Fat soluble vitamins – benefits and sources
Fat soluble vitamins include vitamins A, D, E, and K. They are called fat soluble because the human body absorbs them only in the presence of fat using the fatty tissue. This fat soluble vitamins are stored in our bodies for a long periods of time. Because of that they increase the risk of toxicity when they are amount is more than necessary.
This fat soluble vitamin – vitamin D is also known as retinol. Vitamin A is mainly found in foods of animal origin. Its provitamins – beta carotene, alpha-carotene, cryptosanine, etc. are found predominantly in some products of plant origin. Beta carotene is considered as the most common type of all carotenoids and can be found in fruits and vegetables. Vitamin A is essential for bone development, good vision and normal skin and mucosal epithelial cells. This important fat soluble vitamins are also important for your teeth, the sexual system and for the normal functioning of human immune system. It is known that vitamin A and beta carotenes have a strong antioxidant effect.
Vitamin A deficiency which is one of the fat soluble vitamins may lead to delays in the growth of children and adolescents, vision decomposition. Dry and scaly skin are also signs of vitamin A deficiency as well as a weak immune system. Prolonged and inadequate medication, although rarely, may lead to hypervitaminosis Contraindications: decreased appetite, headache, skin damage, brittle bones, etc.
Overdose with beta-carotene is called carotinemia. The skin is yellowing, which is often mixed with jaundice, but in this condition the eye scars do not turn yellow. This condition is observed when large amounts of carrots or apricots are taken for a long time, as well as supplements containing provitamin A.
Sources of vitamin A – Bovine liver is an excellent source of fat soluble vitamins. Мilk and eggs are considered to be very good sources of this vitamin too. Vegetable foods that contain carotenoids are also sources of vitamin A. Vitamin A can also be obtained through milk, fish oil, peaches, apples, sprigs, plums, currants, tomatoes, peppers, most of citrus, pumpkin.
Recommended vitamin A daily doses:
- PE = retinol equivalents
- For men – not more than 9,000 micrograms PE
- For Women – not more than 7,500 micrograms PE
Infants – 900 micrograms PE
1-3 years – 1,800 μg PE
4-5 years – 3,000 μg PE
6-12 years – 4 500 μg PE
12-19 years – 6,000 μg PE
This vitamin encompasses a group of substances having anti-rheumatic action. Vitamin B helps for the absorption of phosphorus salts and calcium. It is more involved in their metabolism. Fat soluble vitamins like Vitamin D is very important for the process of formation of bone tissue. Because of that it is also important for growth, necessary for the synthesis of hormones in the adrenal and sexual glands.
The continuous vitamin D deficiency in infants and children may lead to rickets. When their bones become weak, they may become soaked and deformed. An unfavorable reflection also gives the musculature and the nervous system. In older caries, it is also a consequence of lack of vitamin D. People can get enough vitamin D from different foods and even from the sunlight.
This particular one of the fat soluble vitamins is formed in the human skin and is called cholecalciferol or Vitamin D3. Taking the vitamin through food or nutritional supplements is recommended because a large proportion of the population is not exposed enough in the sun, especially in the cold seasons of the year.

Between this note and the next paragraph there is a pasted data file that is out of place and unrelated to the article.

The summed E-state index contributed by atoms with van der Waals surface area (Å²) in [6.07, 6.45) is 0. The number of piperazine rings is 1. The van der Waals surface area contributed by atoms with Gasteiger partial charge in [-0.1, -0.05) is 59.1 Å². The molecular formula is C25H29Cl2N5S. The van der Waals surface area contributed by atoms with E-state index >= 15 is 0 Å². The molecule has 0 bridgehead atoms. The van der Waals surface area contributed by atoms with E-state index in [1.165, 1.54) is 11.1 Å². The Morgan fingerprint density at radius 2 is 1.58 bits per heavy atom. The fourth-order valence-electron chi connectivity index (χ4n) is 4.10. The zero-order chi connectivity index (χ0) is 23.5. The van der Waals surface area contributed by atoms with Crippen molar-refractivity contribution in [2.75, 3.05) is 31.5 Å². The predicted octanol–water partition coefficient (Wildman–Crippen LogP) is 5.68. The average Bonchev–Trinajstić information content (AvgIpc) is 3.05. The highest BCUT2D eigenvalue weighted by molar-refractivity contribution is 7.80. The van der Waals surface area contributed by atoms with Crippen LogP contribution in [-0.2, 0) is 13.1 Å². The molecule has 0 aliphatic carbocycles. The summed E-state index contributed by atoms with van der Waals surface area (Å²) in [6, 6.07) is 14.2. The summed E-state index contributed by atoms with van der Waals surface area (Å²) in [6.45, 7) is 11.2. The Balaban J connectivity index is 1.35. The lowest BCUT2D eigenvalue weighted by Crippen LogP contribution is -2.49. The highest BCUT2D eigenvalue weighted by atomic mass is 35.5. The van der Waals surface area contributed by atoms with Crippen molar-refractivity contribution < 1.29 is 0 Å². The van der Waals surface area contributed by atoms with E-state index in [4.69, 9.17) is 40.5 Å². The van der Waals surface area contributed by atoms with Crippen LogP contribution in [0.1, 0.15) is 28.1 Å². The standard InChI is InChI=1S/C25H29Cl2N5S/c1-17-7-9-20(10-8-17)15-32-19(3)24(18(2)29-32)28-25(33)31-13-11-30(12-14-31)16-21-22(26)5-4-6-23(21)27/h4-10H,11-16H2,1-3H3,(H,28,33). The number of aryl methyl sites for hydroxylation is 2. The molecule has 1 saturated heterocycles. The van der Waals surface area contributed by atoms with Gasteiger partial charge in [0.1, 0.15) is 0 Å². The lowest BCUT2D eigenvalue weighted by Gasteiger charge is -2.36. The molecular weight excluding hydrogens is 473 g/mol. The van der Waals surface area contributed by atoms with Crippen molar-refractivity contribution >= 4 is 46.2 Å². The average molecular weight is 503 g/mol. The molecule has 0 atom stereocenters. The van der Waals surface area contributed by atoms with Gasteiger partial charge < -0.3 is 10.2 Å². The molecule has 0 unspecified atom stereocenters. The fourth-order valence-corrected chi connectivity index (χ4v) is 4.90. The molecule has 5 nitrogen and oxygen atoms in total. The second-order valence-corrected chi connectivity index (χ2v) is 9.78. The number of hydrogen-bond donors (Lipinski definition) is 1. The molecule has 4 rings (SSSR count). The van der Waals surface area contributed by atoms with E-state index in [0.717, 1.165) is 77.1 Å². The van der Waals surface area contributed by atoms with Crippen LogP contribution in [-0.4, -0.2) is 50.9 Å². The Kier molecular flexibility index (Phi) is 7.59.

Recommended vitamin D daily doses: may vary by age. These are our general guidelines:
- infants from 0 to 12 months – 10 micrograms of vitamin D;
- from 1 to 70 years old – 15 micrograms;
- above 70 years old – 20 micrograms.
Tocopherol or Vitamin E
Vitamin E is from the family of fat soluble vitamins. Some members of this family are called tocopherols and include alpha-tocopherol, tocopherol beta, gamma-tocopherol and delta tocopherol. Other members of vitamin E family are so-called tocotrienols and include alpha, beta, gamma and delta tocotrienol.
- Preventing oxidative stress – Vitamin E helps us to prevent oxidative stress by working together with a group of nutrients that prevent oxygen molecules from becoming too reactive. This group includes vitamin C, glutathione, selenium and vitamin B3;
- Maintaining healthy skin – Tocopherol directly protects our skin from ultraviolet radiation;
- Protection against bladder cancer – adequate intake of vitamin E results in a 50% reduction in the risk of developing bladder cancer;
- Food sources of vitamin E can help us to protect against prostate cancer and Alzheimer’s disease. One form of fat soluble vitamin E, gamma-tocopherol but not alpha-tocopherol, prevents the spread of prostate cancer cells without affecting healthy cells. When receiving high doses of vitamin E through food it reduces the risk of Alzheimer’s disease by 67%.
Sources of Vitamin E
Excellent sources of vitamin E are mustard, radish and sunflower seeds. One of the best sources of this vitamin are almonds and spinach. Good sources of vitamin E are parsley, cabbage, papaya, olives, pepper, Brussels sprouts, kiwi, tomatoes, blueberries and broccoli. We can feed vitamin E and corn and soybean oil, all kinds of nuts, lettuce, peas, green beans, aubergines, carrots. It is contained in blackberries and avocados. Animal products are generally poor of vitamin E.
The other name of this fat soluble vitamin is philoquinones. It participates in blood clotting and prevents bleeding. It is necessary for growth and stimulates the activity of smooth muscles. Vitamin K deficiency is rare.
The sources of Vitamin K are – spinach, dock, cabbage, broccoli, tomatoes, legumes, liver and eggs.
Intoxication is possible only when receiving overdoses of synthetic Vitamin K. When receiving large amounts of vitamin from natural sources it does not cause intoxication.
More information about fat soluble vitamins: